I can honestly say that I have no idea what I just read or why I just read it. Somewhere I must have read a review of Michael Chabon's "Maps and Legends," so I put it on my "to read" book to look for at the library, and whenever a book shows up at my tiny branch of the library, I check it out. But that doesn't mean I know what I'm getting, and you know how library books don't have little blurbs on the back, so even if I wanted to, I can't judge the book by its cover. The first half of this book appeared to be little jaunts into Chabon's favorite genres, or authors he felt were exemplars of these genres. He is most interested in the short story, which he feels has been pigeon-holed into one tiny motif repeated over and over. Instead, if I understand it correctly, since Chabon never explicitly spells it out, the short story could include many more formats including the ghost story, the detective story, maybe even the comic or graphic novel. However, the first half of the book reads like a random collection of literary criticism, rather than a treatise on authors Chabon likes, so I'm making a leap here. Maybe this is actually a book of essays that Chabon feels like he can publish? At one point in the second half of the book, Chabon writes that now that he's won the Pulitzer, he feels like he has more authority (read: liberty/privilege) to write and publish whatever he'd like.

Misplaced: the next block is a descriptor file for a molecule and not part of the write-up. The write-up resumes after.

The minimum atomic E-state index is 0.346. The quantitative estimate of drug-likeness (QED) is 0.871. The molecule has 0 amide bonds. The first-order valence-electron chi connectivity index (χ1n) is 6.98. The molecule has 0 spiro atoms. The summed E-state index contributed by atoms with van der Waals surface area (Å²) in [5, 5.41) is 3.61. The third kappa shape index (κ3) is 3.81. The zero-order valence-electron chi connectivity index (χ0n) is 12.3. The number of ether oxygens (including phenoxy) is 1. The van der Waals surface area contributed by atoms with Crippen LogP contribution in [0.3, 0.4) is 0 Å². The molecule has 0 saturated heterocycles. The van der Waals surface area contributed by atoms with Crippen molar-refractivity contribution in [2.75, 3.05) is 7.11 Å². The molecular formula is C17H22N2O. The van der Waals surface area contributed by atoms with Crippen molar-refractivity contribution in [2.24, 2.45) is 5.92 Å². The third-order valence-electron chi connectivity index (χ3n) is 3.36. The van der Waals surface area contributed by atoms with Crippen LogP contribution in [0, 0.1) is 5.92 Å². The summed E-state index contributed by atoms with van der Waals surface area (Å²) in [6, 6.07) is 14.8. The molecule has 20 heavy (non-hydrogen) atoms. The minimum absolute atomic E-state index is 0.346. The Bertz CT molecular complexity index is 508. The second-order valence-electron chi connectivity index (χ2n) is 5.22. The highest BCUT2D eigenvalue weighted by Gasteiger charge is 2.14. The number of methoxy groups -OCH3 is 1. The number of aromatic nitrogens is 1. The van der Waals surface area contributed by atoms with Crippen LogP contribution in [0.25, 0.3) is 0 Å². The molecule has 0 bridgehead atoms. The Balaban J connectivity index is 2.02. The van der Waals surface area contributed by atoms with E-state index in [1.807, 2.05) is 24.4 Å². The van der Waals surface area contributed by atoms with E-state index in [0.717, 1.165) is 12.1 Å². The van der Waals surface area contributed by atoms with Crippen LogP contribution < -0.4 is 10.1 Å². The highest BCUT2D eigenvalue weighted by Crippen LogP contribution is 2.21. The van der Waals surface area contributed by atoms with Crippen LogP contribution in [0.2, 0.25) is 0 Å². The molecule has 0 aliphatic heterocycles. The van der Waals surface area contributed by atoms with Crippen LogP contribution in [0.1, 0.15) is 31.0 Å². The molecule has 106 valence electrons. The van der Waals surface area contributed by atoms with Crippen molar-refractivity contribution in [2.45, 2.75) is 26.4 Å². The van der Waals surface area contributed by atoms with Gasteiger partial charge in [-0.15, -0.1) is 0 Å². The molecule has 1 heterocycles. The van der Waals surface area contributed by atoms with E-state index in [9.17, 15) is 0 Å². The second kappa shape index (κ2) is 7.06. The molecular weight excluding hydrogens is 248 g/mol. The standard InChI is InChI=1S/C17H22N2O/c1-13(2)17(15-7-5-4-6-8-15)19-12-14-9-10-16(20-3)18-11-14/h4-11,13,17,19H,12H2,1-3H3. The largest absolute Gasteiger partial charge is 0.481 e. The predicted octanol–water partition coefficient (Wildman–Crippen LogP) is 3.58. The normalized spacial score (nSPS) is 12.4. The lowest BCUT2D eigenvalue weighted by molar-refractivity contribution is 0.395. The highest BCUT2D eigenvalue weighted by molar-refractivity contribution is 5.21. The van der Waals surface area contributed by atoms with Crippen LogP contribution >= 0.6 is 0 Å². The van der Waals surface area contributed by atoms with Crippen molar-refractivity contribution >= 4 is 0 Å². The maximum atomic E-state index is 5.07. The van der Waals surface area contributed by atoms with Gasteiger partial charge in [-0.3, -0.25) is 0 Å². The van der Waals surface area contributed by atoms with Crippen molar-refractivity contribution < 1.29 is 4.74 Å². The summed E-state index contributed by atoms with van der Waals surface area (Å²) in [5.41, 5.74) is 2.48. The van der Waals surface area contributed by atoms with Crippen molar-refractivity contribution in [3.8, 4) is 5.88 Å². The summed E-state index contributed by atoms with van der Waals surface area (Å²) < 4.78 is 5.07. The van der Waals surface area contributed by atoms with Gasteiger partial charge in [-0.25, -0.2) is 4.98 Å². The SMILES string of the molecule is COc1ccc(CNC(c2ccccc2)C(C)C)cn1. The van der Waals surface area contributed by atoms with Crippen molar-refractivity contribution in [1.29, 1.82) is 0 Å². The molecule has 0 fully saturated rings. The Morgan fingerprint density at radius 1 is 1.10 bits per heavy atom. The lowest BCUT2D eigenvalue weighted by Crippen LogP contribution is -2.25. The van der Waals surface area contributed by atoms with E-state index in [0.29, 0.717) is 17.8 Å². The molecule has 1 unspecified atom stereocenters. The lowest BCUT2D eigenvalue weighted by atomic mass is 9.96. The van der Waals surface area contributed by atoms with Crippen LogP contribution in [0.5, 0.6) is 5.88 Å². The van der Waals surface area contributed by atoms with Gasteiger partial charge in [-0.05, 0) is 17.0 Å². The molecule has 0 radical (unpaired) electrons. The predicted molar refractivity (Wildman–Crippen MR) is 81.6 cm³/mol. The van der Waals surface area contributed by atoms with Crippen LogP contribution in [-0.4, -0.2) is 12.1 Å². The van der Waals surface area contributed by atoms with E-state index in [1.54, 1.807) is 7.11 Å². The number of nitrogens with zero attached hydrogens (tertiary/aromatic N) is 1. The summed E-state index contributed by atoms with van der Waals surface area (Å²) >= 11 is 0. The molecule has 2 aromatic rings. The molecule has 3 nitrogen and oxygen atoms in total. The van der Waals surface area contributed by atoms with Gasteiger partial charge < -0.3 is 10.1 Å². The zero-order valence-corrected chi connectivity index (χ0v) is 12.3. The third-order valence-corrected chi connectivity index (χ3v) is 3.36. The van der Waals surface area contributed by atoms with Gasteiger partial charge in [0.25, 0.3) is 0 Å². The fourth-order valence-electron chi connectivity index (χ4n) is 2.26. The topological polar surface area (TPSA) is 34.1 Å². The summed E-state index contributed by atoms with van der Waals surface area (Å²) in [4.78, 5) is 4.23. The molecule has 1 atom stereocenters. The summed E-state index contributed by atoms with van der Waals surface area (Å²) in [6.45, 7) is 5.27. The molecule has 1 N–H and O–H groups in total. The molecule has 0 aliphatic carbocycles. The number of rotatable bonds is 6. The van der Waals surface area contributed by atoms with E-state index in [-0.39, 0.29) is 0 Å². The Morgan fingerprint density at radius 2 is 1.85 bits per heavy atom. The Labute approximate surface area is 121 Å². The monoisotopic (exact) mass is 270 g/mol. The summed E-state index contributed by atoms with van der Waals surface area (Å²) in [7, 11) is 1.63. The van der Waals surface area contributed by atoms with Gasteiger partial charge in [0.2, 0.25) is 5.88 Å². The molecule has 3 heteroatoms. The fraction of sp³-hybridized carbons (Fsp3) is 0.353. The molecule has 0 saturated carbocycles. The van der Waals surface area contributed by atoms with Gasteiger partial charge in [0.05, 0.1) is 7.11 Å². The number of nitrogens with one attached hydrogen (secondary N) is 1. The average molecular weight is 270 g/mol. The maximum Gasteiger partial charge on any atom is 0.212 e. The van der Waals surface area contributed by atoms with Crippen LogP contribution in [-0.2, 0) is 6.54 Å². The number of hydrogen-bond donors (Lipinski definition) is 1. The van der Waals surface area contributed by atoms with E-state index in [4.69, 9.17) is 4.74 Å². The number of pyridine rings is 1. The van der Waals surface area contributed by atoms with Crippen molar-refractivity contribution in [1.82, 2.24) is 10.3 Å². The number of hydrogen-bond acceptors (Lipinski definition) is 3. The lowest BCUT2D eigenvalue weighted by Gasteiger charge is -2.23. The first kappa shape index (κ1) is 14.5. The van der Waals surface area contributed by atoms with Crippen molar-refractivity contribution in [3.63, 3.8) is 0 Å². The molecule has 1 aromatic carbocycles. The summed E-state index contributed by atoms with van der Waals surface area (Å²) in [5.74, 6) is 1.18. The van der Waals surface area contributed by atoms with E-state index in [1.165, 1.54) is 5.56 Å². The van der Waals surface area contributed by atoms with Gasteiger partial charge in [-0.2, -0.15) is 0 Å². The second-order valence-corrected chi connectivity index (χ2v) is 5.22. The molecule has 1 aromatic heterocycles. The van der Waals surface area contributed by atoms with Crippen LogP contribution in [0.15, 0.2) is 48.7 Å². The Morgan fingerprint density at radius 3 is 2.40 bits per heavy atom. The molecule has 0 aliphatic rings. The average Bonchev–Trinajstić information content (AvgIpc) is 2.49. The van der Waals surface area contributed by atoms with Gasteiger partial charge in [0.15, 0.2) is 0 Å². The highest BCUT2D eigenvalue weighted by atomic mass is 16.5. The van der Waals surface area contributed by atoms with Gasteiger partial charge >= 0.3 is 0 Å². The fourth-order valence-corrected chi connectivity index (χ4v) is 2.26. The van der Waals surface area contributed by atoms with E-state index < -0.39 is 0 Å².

The second half of the book is much more interesting: it reads as a literary memoir, or a memoir of Chabon's writing life. Although there's still very little structure, the essays follow some sort of chronological progression through his life, and give some insight into the progression of his writing life. The most fascinating part of both parts of the book, however, are Chabon's breif, but alluring, discussions of what happens on the borders and edges of the map of literature and truth(hence the title). In this half of the book, Chabon appears to be narrating his life as a memoir, albeit a slightly fantastic life, but toys with the reader at the end, questioning whether the work is a memoir at all, or pure fantasy. In the last few pages, Chabon manages to tie all of the sections together thematically, though only in a very tenuous way. Once again, I've finished a book that I'm not exactly sure while I was reading in the first place. Chabon writes beautifully, which kept me going for awhile, as did the gorgeous book itself, which was an argument against ebooks: the hardcover edition has a lovely 3/4sized, detailed warp, and the pages are thick and set in a beautiful print. I literally loved to read the physical book. Unfortunately, that's the most redeeming thing I can say about "Maps and Legends."